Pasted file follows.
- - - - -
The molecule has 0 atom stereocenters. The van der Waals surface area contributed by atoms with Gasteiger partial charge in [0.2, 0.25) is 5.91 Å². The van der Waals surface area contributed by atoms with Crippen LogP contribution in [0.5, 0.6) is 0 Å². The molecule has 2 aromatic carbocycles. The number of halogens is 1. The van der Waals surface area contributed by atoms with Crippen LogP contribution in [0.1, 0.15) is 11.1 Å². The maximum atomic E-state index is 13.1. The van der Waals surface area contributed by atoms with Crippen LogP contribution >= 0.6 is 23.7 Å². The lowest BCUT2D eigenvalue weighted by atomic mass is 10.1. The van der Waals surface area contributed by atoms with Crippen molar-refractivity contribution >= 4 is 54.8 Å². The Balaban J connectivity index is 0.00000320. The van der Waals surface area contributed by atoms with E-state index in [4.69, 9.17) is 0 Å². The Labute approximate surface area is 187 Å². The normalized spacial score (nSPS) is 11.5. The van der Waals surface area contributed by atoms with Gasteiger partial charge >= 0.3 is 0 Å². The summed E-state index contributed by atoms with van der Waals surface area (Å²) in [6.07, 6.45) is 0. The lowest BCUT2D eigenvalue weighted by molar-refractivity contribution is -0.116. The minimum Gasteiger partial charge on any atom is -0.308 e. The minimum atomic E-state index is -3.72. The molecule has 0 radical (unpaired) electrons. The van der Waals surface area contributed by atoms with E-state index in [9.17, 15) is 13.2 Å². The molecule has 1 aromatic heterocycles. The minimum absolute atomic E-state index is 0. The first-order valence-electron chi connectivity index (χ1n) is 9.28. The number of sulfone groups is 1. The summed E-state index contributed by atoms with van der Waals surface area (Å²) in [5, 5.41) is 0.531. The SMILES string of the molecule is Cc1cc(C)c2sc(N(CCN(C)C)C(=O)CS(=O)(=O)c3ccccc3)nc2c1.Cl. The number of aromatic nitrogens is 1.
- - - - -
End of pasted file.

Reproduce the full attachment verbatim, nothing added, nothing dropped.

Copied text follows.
The molecule has 0 atom stereocenters. The van der Waals surface area contributed by atoms with Gasteiger partial charge in [0.2, 0.25) is 5.91 Å². The van der Waals surface area contributed by atoms with Crippen LogP contribution in [0.5, 0.6) is 0 Å². The molecule has 2 aromatic carbocycles. The number of halogens is 1. The van der Waals surface area contributed by atoms with Crippen LogP contribution in [0.1, 0.15) is 11.1 Å². The maximum atomic E-state index is 13.1. The van der Waals surface area contributed by atoms with Crippen LogP contribution >= 0.6 is 23.7 Å². The lowest BCUT2D eigenvalue weighted by atomic mass is 10.1. The van der Waals surface area contributed by atoms with Crippen molar-refractivity contribution >= 4 is 54.8 Å². The Balaban J connectivity index is 0.00000320. The van der Waals surface area contributed by atoms with E-state index in [4.69, 9.17) is 0 Å². The Labute approximate surface area is 187 Å². The normalized spacial score (nSPS) is 11.5. The van der Waals surface area contributed by atoms with Gasteiger partial charge >= 0.3 is 0 Å². The summed E-state index contributed by atoms with van der Waals surface area (Å²) in [6.07, 6.45) is 0. The lowest BCUT2D eigenvalue weighted by molar-refractivity contribution is -0.116. The minimum Gasteiger partial charge on any atom is -0.308 e. The minimum atomic E-state index is -3.72. The molecule has 0 radical (unpaired) electrons. The van der Waals surface area contributed by atoms with E-state index in [9.17, 15) is 13.2 Å². The molecule has 1 aromatic heterocycles. The minimum absolute atomic E-state index is 0. The first-order valence-electron chi connectivity index (χ1n) is 9.28. The number of sulfone groups is 1. The summed E-state index contributed by atoms with van der Waals surface area (Å²) in [5, 5.41) is 0.531. The SMILES string of the molecule is Cc1cc(C)c2sc(N(CCN(C)C)C(=O)CS(=O)(=O)c3ccccc3)nc2c1.Cl. The number of aromatic nitrogens is 1.